Elfreda Pownall

The best cookery books of 2013

Nigel Slater’s books lead the field in cookery book design, but his latest, Eat: The Little Book of Fast Food (Fourth Estate, £26, Spectator Bookshop, £20), is the most beautiful yet. The size of a large paperback and twice as thick, the single word Eat is embossed in black on a mustard-yellow cloth cover. The

Homing instinct

For Jasper Conran the country is about ‘the scent of ripe apples or freshly-baked bread’, about grand houses that ‘sleep among ancient trees’, Morris dancers, Morris Travellers, tasteful cottages and ‘daffodils dancing in the breeze’. In his book Country (Conran Octopus, £50) there are some lovely interiors, though the most striking are those of his

Cookery nook

Delia Smith first published her recipe ‘My Classic Christmas Cake’ 40 years ago. Delia Smith first published her recipe ‘My Classic Christmas Cake’ 40 years ago. The cake re-appeared in 1990 in Delia Smith’s Christmas, and now pops up again unchanged in Delia’s Happy Christmas (Ebury, £25). Though some of her newer recipes reflect changes

Saints and sinners

With the publication of their Christmas cookery books, Nigella, Jamie, Delia and Gordon all have a brand image, or a halo, to polish. Nigella’s brand is greedy, kitsch, sexy and celebratory, and in Nigella Christmas (Chatto & Windus, £25) she has found her perfect subject. The book is fun, but it is also very thorough:

Cookery books for Christmas and for life

A good cookery book is for life, not just for Christmas. Fifty years ago many people had just one cookery book, and in Italy it would have been The Silver Spoon (Phaidon, £24.95). Now translated into English (with an appendix of recipes by modern celebrity chefs) it is the vast cookery book that almost every

A choice of cookery books

Let’s start in the garden. This year cookery writers are as happy digging and planting as slicing and braising. Sarah Raven is a great gardener and, on the evidence of her latest book, Sarah Raven’s Garden Cookbook (Chatto & Windus, £35), she’s a good cook too. This is a book for a lifetime of cooking:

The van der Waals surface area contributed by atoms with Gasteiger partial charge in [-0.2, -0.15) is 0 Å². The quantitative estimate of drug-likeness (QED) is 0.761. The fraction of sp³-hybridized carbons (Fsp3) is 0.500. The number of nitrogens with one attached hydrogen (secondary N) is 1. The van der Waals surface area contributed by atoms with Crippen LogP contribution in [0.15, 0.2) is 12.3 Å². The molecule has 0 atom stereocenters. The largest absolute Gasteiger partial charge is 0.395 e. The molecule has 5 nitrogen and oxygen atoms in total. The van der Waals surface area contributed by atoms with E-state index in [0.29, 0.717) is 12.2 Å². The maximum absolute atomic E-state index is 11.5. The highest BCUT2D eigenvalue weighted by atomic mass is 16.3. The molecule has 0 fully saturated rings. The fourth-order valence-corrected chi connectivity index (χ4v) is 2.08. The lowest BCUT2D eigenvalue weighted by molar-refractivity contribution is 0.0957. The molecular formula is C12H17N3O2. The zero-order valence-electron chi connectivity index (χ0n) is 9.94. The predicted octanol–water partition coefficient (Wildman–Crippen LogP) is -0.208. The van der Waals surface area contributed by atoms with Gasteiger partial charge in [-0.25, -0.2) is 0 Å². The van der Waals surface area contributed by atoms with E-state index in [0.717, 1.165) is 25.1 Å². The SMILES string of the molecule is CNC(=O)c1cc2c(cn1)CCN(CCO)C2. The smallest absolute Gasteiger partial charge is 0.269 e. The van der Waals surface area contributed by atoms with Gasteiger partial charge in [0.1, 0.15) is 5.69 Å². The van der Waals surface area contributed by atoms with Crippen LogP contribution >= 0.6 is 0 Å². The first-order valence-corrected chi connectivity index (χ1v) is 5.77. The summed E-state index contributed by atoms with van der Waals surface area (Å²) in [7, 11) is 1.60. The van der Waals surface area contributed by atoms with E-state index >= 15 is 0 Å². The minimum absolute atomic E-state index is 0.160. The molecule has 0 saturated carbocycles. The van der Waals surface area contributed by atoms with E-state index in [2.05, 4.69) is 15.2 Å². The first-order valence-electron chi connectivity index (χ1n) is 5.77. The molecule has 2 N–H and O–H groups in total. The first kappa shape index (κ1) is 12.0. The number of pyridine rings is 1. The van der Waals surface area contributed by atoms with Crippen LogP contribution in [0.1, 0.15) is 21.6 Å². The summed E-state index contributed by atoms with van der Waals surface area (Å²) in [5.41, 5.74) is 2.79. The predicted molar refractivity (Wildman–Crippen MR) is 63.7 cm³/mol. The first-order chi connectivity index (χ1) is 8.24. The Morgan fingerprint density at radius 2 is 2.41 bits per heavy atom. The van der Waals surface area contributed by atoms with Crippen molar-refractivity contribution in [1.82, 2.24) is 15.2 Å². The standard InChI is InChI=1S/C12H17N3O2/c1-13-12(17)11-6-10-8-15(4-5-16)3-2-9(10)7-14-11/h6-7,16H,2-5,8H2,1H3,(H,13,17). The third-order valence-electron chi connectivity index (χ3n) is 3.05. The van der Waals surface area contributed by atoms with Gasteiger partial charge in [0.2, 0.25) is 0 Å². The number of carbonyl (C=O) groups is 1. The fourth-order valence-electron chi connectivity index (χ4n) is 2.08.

Christmas cookery books

Last year Jamie Oliver was seen on television grinning with pleasure as a class of tiny Italian children accurately named every vegetable he held up to them. He later grimly despaired of finding a class of English children who could do the same. The parlous state of our food culture has been Oliver’s abiding concern

Chewing it over

Listing page content here I spent many of my school holidays with a kind great-aunt, a deeply religious maiden, most of whose friends were nuns. Beside my bed, as well as Lives of the Saints there was always her favourite book, Jottings from a Gentlewoman’s Garden. Not ideal reading for a nine-year-old, but how glad

Three star cooks

Going to Italy for his latest book, Jamie’s Italy, Jamie Oliver is, in a sense, coming home. Though he learnt to cook in his parents’ pub in Essex, all his early professional experience was in restaurants serving good, authentic Italian food. He worked for Gennaro Contaldi, Antonio Carluccio and, of course, at the River Café,

Food for plutocrats and the people

The New English Kitchenby Rose PrinceFourth Estate, £18.99, pp. 468, ISBN 0007156448 The Dinner Ladyby Jeanette OrreyBantam, £16.99, pp. 259, ISBN 0593054296 If a Martian were to read these three recently published cookery books, his postcard home would conclude that for Earthlings money is the root of all cooking. Alain Ducasse’s Grand Livre de Cuisine

Around the world in 18 cookery books

Long before she became a finger- lickin’ television star Nigella Lawson’s ability to conjure tastes in vivid prose and her celebration of the pleasures of eating were known to readers of The Spectator as she was this magazine’s first restaurant reviewer. And it was the writing in her first book, How to Eat, with its

Receipts and recipes

The Pedant in the Kitchenby Julian BarnesGuardian Books, £9.99, pp. 96, ISBN 1843542390 ‘I haven’t cooked since the War,’ proclaims the Duchess of Devon- shire in the introduction to her Chatsworth Cookery Book. Though it was put to her that writing a cookery book was, in that case, ‘like a blind woman driving down the